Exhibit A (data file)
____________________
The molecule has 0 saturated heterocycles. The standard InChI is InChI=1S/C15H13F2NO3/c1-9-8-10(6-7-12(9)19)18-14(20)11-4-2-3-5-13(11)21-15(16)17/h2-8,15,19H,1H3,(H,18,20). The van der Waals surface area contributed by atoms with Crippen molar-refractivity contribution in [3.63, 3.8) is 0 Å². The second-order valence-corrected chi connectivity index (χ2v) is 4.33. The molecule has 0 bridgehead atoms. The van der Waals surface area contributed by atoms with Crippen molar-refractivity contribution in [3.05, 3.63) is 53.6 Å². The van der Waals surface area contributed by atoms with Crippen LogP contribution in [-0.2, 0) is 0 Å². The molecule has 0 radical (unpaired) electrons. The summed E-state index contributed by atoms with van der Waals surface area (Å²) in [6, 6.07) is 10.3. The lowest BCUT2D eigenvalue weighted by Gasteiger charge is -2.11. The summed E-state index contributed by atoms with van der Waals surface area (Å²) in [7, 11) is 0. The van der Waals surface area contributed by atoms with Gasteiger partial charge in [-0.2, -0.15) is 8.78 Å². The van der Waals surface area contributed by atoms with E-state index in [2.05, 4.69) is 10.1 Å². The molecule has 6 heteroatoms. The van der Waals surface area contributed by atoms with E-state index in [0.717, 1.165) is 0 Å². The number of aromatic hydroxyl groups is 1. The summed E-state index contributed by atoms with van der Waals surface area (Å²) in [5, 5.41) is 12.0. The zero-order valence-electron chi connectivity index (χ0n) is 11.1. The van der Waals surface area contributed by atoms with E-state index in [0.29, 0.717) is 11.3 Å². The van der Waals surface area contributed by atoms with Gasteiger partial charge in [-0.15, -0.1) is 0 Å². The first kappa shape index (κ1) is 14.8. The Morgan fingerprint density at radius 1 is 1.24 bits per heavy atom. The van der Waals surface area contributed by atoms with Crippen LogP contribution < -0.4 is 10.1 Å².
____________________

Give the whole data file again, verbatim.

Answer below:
The molecule has 0 saturated heterocycles. The standard InChI is InChI=1S/C15H13F2NO3/c1-9-8-10(6-7-12(9)19)18-14(20)11-4-2-3-5-13(11)21-15(16)17/h2-8,15,19H,1H3,(H,18,20). The van der Waals surface area contributed by atoms with Crippen molar-refractivity contribution in [3.63, 3.8) is 0 Å². The second-order valence-corrected chi connectivity index (χ2v) is 4.33. The molecule has 0 bridgehead atoms. The van der Waals surface area contributed by atoms with Crippen molar-refractivity contribution in [3.05, 3.63) is 53.6 Å². The van der Waals surface area contributed by atoms with Crippen LogP contribution in [-0.2, 0) is 0 Å². The molecule has 0 radical (unpaired) electrons. The summed E-state index contributed by atoms with van der Waals surface area (Å²) in [6, 6.07) is 10.3. The lowest BCUT2D eigenvalue weighted by Gasteiger charge is -2.11. The summed E-state index contributed by atoms with van der Waals surface area (Å²) in [7, 11) is 0. The van der Waals surface area contributed by atoms with Gasteiger partial charge in [-0.2, -0.15) is 8.78 Å². The van der Waals surface area contributed by atoms with E-state index in [2.05, 4.69) is 10.1 Å². The molecule has 6 heteroatoms. The van der Waals surface area contributed by atoms with E-state index in [0.717, 1.165) is 0 Å². The number of aromatic hydroxyl groups is 1. The summed E-state index contributed by atoms with van der Waals surface area (Å²) in [5, 5.41) is 12.0. The zero-order valence-electron chi connectivity index (χ0n) is 11.1. The van der Waals surface area contributed by atoms with E-state index in [0.29, 0.717) is 11.3 Å². The van der Waals surface area contributed by atoms with Gasteiger partial charge in [-0.15, -0.1) is 0 Å². The first kappa shape index (κ1) is 14.8. The Morgan fingerprint density at radius 1 is 1.24 bits per heavy atom. The van der Waals surface area contributed by atoms with Crippen LogP contribution < -0.4 is 10.1 Å².